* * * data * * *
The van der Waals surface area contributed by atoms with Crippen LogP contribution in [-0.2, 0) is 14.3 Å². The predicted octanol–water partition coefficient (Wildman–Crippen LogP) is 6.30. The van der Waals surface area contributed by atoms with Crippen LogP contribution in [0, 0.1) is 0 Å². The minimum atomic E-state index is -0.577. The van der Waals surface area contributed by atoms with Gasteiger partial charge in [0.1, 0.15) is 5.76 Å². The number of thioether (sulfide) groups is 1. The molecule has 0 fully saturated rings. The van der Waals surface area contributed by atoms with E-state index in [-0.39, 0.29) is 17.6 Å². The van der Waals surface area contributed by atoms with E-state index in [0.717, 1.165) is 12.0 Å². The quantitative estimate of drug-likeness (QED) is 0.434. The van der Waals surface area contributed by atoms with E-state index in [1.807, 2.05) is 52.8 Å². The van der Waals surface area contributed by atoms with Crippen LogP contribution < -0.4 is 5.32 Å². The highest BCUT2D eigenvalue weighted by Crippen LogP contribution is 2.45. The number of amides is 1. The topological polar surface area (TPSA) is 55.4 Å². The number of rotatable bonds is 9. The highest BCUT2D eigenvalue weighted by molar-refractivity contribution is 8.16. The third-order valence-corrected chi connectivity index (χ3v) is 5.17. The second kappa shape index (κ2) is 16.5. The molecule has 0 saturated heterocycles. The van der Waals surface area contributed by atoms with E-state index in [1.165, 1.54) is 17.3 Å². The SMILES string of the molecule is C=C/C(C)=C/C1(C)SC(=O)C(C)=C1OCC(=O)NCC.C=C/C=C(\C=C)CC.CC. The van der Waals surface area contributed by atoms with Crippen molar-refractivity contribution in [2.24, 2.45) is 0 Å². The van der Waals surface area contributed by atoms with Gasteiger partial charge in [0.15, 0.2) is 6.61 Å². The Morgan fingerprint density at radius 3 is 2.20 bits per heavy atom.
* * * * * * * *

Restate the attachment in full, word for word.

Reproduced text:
The van der Waals surface area contributed by atoms with Crippen LogP contribution in [-0.2, 0) is 14.3 Å². The predicted octanol–water partition coefficient (Wildman–Crippen LogP) is 6.30. The van der Waals surface area contributed by atoms with Crippen LogP contribution in [0, 0.1) is 0 Å². The minimum atomic E-state index is -0.577. The van der Waals surface area contributed by atoms with Gasteiger partial charge in [0.1, 0.15) is 5.76 Å². The number of thioether (sulfide) groups is 1. The molecule has 0 fully saturated rings. The van der Waals surface area contributed by atoms with E-state index in [-0.39, 0.29) is 17.6 Å². The van der Waals surface area contributed by atoms with E-state index in [0.717, 1.165) is 12.0 Å². The quantitative estimate of drug-likeness (QED) is 0.434. The van der Waals surface area contributed by atoms with E-state index in [1.807, 2.05) is 52.8 Å². The van der Waals surface area contributed by atoms with Crippen LogP contribution < -0.4 is 5.32 Å². The highest BCUT2D eigenvalue weighted by Crippen LogP contribution is 2.45. The number of amides is 1. The topological polar surface area (TPSA) is 55.4 Å². The number of rotatable bonds is 9. The highest BCUT2D eigenvalue weighted by molar-refractivity contribution is 8.16. The third-order valence-corrected chi connectivity index (χ3v) is 5.17. The second kappa shape index (κ2) is 16.5. The molecule has 0 saturated heterocycles. The van der Waals surface area contributed by atoms with E-state index in [1.165, 1.54) is 17.3 Å². The SMILES string of the molecule is C=C/C(C)=C/C1(C)SC(=O)C(C)=C1OCC(=O)NCC.C=C/C=C(\C=C)CC.CC. The van der Waals surface area contributed by atoms with Crippen molar-refractivity contribution in [2.24, 2.45) is 0 Å². The van der Waals surface area contributed by atoms with Gasteiger partial charge in [0.15, 0.2) is 6.61 Å². The Morgan fingerprint density at radius 3 is 2.20 bits per heavy atom.